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Figure 1.1.2 Pull out study guide planner

Other supporting documentation

In addition to the syllabus, you are advised to download the APM Project Fundamentals Qualification Guide for Candidates. This will provide you with information concerning the exam procedures, exam marking and notifications.
You should also download the latest version of the PFQ exam sample paper. This contains examples of questions of a similar style to those found in the live exam. This paper will give you a feel for the actual exam and build your familiarity with the paper prior to your exam day.
Visit the PFQ information section of the qualifications page of the APM website. Information is regularly updated and published to help and support candidates taking the exam.

APM Body of Knowledge 7th edition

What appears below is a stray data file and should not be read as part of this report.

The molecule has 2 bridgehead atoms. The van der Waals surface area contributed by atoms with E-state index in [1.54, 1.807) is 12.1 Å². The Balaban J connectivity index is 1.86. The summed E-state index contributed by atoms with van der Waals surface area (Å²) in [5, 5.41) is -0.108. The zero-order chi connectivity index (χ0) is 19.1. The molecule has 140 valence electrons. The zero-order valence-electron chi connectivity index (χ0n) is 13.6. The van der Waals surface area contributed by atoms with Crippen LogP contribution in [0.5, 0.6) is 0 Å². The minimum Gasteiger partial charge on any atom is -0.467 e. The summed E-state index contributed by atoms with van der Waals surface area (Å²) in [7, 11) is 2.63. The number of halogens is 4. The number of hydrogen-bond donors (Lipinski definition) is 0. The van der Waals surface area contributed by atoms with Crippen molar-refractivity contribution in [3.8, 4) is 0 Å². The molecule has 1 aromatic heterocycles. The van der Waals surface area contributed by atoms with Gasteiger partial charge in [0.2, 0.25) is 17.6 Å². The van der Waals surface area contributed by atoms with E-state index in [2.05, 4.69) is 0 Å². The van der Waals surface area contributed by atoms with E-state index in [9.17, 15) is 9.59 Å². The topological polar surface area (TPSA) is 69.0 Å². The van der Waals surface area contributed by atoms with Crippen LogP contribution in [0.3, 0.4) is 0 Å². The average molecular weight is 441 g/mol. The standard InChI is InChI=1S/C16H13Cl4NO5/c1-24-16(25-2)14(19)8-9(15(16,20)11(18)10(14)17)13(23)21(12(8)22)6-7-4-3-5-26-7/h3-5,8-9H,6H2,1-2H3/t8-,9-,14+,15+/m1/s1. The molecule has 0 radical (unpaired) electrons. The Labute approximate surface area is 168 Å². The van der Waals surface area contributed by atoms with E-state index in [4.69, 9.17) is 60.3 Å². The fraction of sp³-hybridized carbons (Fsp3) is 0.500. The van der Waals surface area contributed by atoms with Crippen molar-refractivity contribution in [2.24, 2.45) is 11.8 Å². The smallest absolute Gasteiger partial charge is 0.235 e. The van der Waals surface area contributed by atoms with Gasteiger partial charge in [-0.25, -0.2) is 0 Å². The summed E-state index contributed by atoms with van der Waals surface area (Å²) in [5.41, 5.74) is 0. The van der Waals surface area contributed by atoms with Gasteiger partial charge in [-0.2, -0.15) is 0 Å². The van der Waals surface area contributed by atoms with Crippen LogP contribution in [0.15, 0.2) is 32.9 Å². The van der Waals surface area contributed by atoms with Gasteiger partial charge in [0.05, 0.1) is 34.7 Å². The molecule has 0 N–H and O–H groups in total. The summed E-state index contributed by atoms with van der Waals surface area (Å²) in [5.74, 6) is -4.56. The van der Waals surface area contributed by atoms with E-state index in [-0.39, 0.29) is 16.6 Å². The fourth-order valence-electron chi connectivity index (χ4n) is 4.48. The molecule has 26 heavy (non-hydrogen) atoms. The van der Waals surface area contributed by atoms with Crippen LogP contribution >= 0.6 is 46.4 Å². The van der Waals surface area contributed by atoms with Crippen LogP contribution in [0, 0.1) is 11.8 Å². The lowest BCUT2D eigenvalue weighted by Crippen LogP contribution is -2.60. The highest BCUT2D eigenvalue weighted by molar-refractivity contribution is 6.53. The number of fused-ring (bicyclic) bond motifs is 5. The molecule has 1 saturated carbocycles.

This study guide and the supporting documentation will assist you in studying for and sitting the PFQ exam. You may also consider purchasing the APM Body of Knowledge. While this is not strictly necessary for PFQ study, as a lot of the content of this study guide is taken directly from the APM Body of Knowledge, you might find some of its other topics and content of interest in the future.

1.2 How to study

You will have your own preferences and approach to the way you learn and they will influence the way you use this material. Many candidates find that self-study is just as effective as classroom-based courses, while for others the discipline and self-motivation required for going it alone is just too demanding.
There are many benefits, therefore, in deciding early on how you are going to schedule your studies in relation to all the other activities in your daily life. By thinking about these aspects now you are likely to benefit from a more enjoyable and meaningful learning experience. This in turn will improve overall effectiveness and enable you to adopt a more flexible approach to answering questions.